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Google says it planned to build an open-access, fiber-to-the-home service, at speeds up to 1Gbps. Google’s Public Policy Blog says the project will build on their ongoing efforts to expand and improve Internet access for consumers – from their free municipal Wi-Fi network in Mountain View, CA, to their advocacy in the 700 MHz spectrum auction, to their work to open the TV “white spaces” to unlicensed uses.


We’ll deliver Internet speeds more than 100 times faster than what most Americans have access to today with 1 gigabit per second, fiber-to-the-home connections. We’ll offer service at a competitive price to at least 50,000, and potentially up to 500,000 people.

As a first step, we’re putting out a Request for Information (RFI) to help identify interested communities. We welcome responses from local government, as well as members of the public.

Our goal is to experiment with new ways to help make Internet access better, and faster for everyone.

“We’ll operate an ‘open access’ network,” said Googe, “giving users the choice of multiple service providers. And consistent with our past advocacy, we’ll manage our network in an open, nondiscriminatory, and transparent way.”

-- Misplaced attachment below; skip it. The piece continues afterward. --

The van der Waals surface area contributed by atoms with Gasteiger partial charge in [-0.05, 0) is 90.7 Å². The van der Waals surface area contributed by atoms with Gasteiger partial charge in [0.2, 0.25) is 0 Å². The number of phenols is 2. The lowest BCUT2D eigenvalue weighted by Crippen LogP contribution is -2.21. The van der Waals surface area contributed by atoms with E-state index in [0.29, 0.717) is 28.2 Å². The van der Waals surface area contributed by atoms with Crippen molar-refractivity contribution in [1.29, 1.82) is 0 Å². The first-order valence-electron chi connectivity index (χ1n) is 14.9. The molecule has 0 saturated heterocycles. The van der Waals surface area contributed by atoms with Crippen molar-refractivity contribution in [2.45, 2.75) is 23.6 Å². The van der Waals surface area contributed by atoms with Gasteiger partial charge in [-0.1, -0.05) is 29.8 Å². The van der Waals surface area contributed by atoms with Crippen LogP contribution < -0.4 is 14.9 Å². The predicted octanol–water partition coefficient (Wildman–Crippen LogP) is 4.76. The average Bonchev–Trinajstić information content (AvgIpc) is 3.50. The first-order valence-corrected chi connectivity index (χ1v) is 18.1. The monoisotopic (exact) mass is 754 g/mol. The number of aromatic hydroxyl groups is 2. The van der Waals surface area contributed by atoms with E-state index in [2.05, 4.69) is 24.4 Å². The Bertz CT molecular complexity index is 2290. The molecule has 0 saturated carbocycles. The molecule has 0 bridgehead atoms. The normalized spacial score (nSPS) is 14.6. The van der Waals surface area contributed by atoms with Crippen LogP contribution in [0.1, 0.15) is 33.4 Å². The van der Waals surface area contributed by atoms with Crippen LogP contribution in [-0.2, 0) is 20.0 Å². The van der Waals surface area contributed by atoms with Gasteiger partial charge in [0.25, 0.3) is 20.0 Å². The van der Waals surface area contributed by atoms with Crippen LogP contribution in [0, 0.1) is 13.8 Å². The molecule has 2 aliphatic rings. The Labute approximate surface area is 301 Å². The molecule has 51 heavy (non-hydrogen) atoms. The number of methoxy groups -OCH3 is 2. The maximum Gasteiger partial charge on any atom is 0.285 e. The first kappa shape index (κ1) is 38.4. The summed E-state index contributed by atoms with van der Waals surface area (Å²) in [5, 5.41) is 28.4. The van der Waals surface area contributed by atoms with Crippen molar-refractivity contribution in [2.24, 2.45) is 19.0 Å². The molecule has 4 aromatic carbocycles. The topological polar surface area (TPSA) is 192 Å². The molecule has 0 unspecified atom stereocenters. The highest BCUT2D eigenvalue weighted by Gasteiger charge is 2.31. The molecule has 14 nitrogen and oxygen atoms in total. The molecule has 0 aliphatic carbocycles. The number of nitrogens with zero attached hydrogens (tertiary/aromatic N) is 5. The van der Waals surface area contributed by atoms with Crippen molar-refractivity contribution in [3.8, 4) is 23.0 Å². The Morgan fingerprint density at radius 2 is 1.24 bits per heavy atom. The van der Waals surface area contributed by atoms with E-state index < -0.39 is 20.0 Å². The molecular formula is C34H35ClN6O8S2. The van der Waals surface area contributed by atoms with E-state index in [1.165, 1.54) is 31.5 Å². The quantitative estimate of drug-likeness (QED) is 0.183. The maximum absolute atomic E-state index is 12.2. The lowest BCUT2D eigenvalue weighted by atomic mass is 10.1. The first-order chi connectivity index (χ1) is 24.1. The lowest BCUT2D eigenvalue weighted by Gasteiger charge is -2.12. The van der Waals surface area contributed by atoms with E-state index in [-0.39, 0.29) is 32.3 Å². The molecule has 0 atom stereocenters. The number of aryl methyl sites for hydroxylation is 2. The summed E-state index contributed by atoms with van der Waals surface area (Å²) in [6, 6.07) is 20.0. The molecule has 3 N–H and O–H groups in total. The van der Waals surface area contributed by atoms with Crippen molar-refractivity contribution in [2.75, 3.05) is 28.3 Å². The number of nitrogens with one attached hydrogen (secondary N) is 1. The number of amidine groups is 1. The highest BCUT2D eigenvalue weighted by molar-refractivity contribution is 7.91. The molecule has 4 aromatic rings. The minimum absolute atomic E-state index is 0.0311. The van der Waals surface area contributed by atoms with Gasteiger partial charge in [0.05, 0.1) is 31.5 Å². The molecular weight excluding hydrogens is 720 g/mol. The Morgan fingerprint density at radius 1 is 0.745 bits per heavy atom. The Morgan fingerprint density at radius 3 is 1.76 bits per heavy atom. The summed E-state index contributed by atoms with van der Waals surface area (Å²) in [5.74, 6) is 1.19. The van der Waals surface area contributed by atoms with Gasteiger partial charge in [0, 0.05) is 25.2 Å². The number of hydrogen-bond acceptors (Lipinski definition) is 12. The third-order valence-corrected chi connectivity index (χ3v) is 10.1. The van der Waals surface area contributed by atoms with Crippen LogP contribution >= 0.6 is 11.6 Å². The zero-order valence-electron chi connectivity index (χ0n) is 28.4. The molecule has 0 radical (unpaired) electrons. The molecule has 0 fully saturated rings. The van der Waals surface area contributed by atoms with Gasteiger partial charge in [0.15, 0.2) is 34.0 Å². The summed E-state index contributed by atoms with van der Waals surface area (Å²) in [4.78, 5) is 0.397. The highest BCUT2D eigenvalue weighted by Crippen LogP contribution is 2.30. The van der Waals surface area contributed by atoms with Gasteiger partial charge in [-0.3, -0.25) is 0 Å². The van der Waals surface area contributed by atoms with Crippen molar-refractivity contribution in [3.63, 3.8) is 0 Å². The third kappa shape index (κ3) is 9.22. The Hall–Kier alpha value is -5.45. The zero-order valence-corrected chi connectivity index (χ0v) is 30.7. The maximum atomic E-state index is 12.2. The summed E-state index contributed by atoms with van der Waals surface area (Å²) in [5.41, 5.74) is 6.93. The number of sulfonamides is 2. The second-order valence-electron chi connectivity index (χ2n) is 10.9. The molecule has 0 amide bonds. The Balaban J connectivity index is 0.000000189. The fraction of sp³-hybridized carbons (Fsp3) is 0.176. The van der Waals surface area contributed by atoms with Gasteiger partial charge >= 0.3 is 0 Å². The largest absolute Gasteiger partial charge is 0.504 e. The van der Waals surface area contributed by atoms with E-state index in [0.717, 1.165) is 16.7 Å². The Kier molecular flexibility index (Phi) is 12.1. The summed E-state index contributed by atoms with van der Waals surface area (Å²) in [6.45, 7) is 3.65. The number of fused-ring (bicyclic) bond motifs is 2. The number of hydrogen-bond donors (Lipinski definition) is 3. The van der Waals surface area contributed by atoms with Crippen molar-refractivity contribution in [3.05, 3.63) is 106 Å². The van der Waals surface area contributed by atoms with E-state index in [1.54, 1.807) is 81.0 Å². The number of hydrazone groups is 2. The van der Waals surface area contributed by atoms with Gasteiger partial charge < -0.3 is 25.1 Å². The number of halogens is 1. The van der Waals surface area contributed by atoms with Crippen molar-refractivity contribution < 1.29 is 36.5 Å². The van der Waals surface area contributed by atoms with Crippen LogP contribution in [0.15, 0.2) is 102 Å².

A source told the Washington Post that Google doesn’t plan to widely offer service beyond the trial.

AT&T and Verizon would be forced to lease fiber to rivals providing Web services to small businesses under a proposal being weighed by U.S. regulators. That may be Google’s real motivation. Google’s partner Clear was forced into building their own wireless backhaul network to feed WiMAX towers, because AT&T and Verizon priced their access high enough to force out nearly all competitors.